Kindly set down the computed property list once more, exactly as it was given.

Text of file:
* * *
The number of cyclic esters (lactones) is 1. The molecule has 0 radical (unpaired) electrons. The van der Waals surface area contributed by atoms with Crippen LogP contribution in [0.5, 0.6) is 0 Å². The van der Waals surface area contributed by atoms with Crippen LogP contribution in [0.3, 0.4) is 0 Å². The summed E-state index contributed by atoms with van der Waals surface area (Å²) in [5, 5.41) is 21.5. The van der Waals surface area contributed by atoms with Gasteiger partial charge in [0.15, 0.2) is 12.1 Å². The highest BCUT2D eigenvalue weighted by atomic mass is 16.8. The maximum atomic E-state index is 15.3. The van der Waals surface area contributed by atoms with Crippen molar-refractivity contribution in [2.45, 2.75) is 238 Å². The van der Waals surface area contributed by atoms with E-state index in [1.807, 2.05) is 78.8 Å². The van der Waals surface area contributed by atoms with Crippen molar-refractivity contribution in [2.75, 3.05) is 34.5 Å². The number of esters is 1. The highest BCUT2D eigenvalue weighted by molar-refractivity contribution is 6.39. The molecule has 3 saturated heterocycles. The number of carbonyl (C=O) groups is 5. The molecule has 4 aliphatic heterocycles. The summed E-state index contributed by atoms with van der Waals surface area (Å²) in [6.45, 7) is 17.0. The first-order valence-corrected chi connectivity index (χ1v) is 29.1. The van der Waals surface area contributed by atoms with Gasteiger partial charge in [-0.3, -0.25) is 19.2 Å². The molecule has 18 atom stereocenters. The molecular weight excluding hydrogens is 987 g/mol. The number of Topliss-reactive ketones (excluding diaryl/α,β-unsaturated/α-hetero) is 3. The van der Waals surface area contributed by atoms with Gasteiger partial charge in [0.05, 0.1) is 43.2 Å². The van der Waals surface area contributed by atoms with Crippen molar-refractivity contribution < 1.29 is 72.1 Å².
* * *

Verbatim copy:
The number of cyclic esters (lactones) is 1. The molecule has 0 radical (unpaired) electrons. The van der Waals surface area contributed by atoms with Crippen LogP contribution in [0.5, 0.6) is 0 Å². The van der Waals surface area contributed by atoms with Crippen LogP contribution in [0.3, 0.4) is 0 Å². The summed E-state index contributed by atoms with van der Waals surface area (Å²) in [5, 5.41) is 21.5. The van der Waals surface area contributed by atoms with Gasteiger partial charge in [0.15, 0.2) is 12.1 Å². The highest BCUT2D eigenvalue weighted by atomic mass is 16.8. The maximum atomic E-state index is 15.3. The van der Waals surface area contributed by atoms with Crippen molar-refractivity contribution in [2.45, 2.75) is 238 Å². The van der Waals surface area contributed by atoms with E-state index in [1.807, 2.05) is 78.8 Å². The van der Waals surface area contributed by atoms with Crippen molar-refractivity contribution in [2.75, 3.05) is 34.5 Å². The number of esters is 1. The highest BCUT2D eigenvalue weighted by molar-refractivity contribution is 6.39. The molecule has 3 saturated heterocycles. The number of carbonyl (C=O) groups is 5. The molecule has 4 aliphatic heterocycles. The summed E-state index contributed by atoms with van der Waals surface area (Å²) in [6.45, 7) is 17.0. The first-order valence-corrected chi connectivity index (χ1v) is 29.1. The van der Waals surface area contributed by atoms with Gasteiger partial charge in [-0.3, -0.25) is 19.2 Å². The molecule has 18 atom stereocenters. The molecular weight excluding hydrogens is 987 g/mol. The number of Topliss-reactive ketones (excluding diaryl/α,β-unsaturated/α-hetero) is 3. The van der Waals surface area contributed by atoms with Gasteiger partial charge in [0.05, 0.1) is 43.2 Å². The van der Waals surface area contributed by atoms with Crippen molar-refractivity contribution < 1.29 is 72.1 Å².